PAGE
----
With global environmental concern, the World Economic Forum (2021) reported that fashion is responsible for about 5% of global emissions and, together with Fast Moving Consumer Goods, it is the third most polluting industry, after construction (10%) and food (25%). That’s why luxury and even fast fashion sustainability and environmentally friendly practices are now so crucial.
Nevertheless, fashion was born to allow people to express their style rather than produce waste. In brief, fashion moved its first steps as an ethical business driven by craftsmanship and slow movement as values that the luxury business stands for.
Polaroids from a second-hand swap n' shop event organised by the go-green lifestyle community Savvy Exchanger in China
No doubt, we are facing a short circuit. Even if “Will the fashion industry ever be sustainable?” seems to be an impossible question to answer, there are so many ways fashion can be greener. Moreover, increasing worldwide consciousness is driving companies to adjust their environmental policies, do their best to make ethical and eco-friendly clothing and say goodbye to lousy pollution practices.
Who invented circular fashion
Dr Anna Brismar, owner and founder of the consultancy Green Strategy, coined the term “Circular fashion” in June 2014 when planning a sustainable fashion event in Stockholm (this event was later named “Circular Fashion – Show & Talk 2014”). So, what is a circular brand and how do you make fashion circular? As defined by Brismar, the concept of “circular fashion” is based on:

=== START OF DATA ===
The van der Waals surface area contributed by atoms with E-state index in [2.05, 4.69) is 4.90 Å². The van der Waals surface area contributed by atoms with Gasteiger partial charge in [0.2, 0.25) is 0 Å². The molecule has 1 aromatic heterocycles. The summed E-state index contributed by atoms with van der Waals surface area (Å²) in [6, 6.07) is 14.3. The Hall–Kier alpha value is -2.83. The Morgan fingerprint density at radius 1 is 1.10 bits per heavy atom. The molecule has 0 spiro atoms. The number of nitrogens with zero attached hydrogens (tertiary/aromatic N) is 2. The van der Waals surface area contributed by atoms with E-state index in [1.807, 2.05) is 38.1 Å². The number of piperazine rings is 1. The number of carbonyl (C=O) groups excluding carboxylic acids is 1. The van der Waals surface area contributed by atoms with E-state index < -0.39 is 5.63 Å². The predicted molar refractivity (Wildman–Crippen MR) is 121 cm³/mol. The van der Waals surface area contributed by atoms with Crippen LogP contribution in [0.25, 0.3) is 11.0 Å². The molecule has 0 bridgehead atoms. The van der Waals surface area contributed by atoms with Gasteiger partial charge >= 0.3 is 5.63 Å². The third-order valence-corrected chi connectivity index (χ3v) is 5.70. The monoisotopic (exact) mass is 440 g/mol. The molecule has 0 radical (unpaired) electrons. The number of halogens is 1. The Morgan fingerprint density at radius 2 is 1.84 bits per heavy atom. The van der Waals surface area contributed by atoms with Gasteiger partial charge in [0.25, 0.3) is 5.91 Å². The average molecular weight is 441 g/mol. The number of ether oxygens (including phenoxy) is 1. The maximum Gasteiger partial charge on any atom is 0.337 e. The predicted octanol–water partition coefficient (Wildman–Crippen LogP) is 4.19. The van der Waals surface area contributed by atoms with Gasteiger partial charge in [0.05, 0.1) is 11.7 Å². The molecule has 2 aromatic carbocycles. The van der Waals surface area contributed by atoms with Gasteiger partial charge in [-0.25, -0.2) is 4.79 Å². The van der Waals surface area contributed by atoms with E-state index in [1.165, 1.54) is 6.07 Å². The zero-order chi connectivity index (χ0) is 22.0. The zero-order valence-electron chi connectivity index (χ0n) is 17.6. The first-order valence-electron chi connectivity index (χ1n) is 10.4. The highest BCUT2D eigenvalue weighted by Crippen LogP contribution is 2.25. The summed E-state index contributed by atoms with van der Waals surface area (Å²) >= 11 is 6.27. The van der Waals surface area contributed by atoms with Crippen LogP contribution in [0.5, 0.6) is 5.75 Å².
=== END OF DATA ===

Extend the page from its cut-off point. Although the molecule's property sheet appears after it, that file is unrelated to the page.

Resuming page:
- Quality and timeless design;
- Use of sustainable and environment-friendly fabrics and materials;
- Adoption of renewable energy and reduction of energy consumption in production, transport, supply chain and marketing;
- Connecting multiple users with the second-hand market and sharing economy;
- Recycling and upcycling.
As you can see, the luxury resale and pre-owned market are at the very bottom of the list, as the element that comes full circle: it’s all about reusing second-hand products by generating a new life story for them.
Is there a resale market for China?
A leading second-hand luxury sales platform, the Paris-based Vestiaire Collective has gained a substantial market footprint in Europe over the past few years. Today, the company is in the process of building a tech hub in Shanghai to better service the fast-growing Asia Pacific market and China itself.